The Chargers also have a good hand to play at running back. Ryan Mathews has had some rotten injury luck, but he’s two seasons removed from making the Pro Bowl, and he’s capable of becoming one of the league’s better all-around threats at his position. Reserves Danny Woodhead and Ronnie Brown will help in the passing game and give Mathews the occasional breather. They are pros who play their roles well.
The Chargers’ defense has a standout in free safety Eric Weddle and talented starters throughout every position group. The three-player defensive line (nose guard Cam Thomas, ends Corey Liguet and Kendall Reyes) is young and potential-laden.
Telesco did well to sign ex-Colt Dwight Freeney after outside linebacker Melvin Ingram tore his ACL. Freeney could help the Chargers’ pass rush, which needed a lift after Shaun Phillips (team-high 9.5 sacks in 2012) wasn’t re-signed.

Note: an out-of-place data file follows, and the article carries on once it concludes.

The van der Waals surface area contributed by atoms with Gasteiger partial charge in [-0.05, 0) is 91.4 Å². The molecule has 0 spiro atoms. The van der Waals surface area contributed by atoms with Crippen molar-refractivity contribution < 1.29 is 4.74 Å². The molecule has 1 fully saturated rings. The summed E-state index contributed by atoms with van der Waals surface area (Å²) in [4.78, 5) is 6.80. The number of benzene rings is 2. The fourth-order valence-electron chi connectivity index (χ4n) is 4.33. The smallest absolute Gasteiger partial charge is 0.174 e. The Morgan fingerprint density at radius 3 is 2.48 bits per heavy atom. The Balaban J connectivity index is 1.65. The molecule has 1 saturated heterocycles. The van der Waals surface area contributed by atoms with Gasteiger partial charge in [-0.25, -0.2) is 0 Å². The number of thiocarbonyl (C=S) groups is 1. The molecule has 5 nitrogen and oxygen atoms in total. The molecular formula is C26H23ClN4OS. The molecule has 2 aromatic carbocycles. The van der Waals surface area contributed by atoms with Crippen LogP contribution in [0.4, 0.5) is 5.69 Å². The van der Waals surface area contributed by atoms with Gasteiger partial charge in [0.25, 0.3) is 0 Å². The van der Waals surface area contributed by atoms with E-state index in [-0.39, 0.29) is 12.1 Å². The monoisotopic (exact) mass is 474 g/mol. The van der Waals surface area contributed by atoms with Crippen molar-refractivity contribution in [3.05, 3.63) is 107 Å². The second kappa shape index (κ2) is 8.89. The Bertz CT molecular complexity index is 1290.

The Chargers’ pass protection was awful a season ago, and Rivers paid the price. On paper, the Chargers’ line looks a little better than in 2012, when Rivers was sacked a career-worst 49 times, but San Diego may still be vulnerable on the edges even after signing left tackle Max Starks and drafting right tackle D.J. Fluker. Starks and Fluker could be put to the test by skilled pass rushers.
On defense, the Chargers’ pass rush and pass coverage are areas to watch. Freeney — the oldest player on the roster — looks like the only consistent edge threat at outside linebacker.